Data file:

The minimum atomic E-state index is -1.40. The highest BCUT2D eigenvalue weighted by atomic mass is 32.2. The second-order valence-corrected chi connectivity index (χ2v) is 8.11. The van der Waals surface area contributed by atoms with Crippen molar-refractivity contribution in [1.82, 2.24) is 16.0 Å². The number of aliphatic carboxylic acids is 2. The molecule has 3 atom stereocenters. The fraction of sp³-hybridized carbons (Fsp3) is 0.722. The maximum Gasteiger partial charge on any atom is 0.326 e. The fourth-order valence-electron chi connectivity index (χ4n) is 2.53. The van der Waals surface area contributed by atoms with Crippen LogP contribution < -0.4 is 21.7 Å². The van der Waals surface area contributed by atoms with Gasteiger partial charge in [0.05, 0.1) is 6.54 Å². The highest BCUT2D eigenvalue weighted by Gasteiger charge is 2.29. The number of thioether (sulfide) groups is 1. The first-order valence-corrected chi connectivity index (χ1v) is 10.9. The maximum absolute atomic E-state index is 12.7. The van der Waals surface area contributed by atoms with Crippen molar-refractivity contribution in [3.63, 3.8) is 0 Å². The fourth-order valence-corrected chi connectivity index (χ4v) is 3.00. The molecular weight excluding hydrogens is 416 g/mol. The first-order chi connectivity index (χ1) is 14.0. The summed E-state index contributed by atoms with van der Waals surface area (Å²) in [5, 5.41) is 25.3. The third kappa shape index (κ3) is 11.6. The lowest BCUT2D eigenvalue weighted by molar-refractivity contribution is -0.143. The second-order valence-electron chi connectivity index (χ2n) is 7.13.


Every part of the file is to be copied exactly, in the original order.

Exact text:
The minimum atomic E-state index is -1.40. The highest BCUT2D eigenvalue weighted by atomic mass is 32.2. The second-order valence-corrected chi connectivity index (χ2v) is 8.11. The van der Waals surface area contributed by atoms with Crippen molar-refractivity contribution in [1.82, 2.24) is 16.0 Å². The number of aliphatic carboxylic acids is 2. The molecule has 3 atom stereocenters. The fraction of sp³-hybridized carbons (Fsp3) is 0.722. The maximum Gasteiger partial charge on any atom is 0.326 e. The fourth-order valence-electron chi connectivity index (χ4n) is 2.53. The van der Waals surface area contributed by atoms with Crippen LogP contribution < -0.4 is 21.7 Å². The van der Waals surface area contributed by atoms with Gasteiger partial charge in [0.05, 0.1) is 6.54 Å². The highest BCUT2D eigenvalue weighted by Gasteiger charge is 2.29. The number of thioether (sulfide) groups is 1. The first-order valence-corrected chi connectivity index (χ1v) is 10.9. The maximum absolute atomic E-state index is 12.7. The van der Waals surface area contributed by atoms with Crippen molar-refractivity contribution in [3.63, 3.8) is 0 Å². The fourth-order valence-corrected chi connectivity index (χ4v) is 3.00. The molecular weight excluding hydrogens is 416 g/mol. The first-order chi connectivity index (χ1) is 14.0. The summed E-state index contributed by atoms with van der Waals surface area (Å²) in [5, 5.41) is 25.3. The third kappa shape index (κ3) is 11.6. The lowest BCUT2D eigenvalue weighted by molar-refractivity contribution is -0.143. The second-order valence-electron chi connectivity index (χ2n) is 7.13.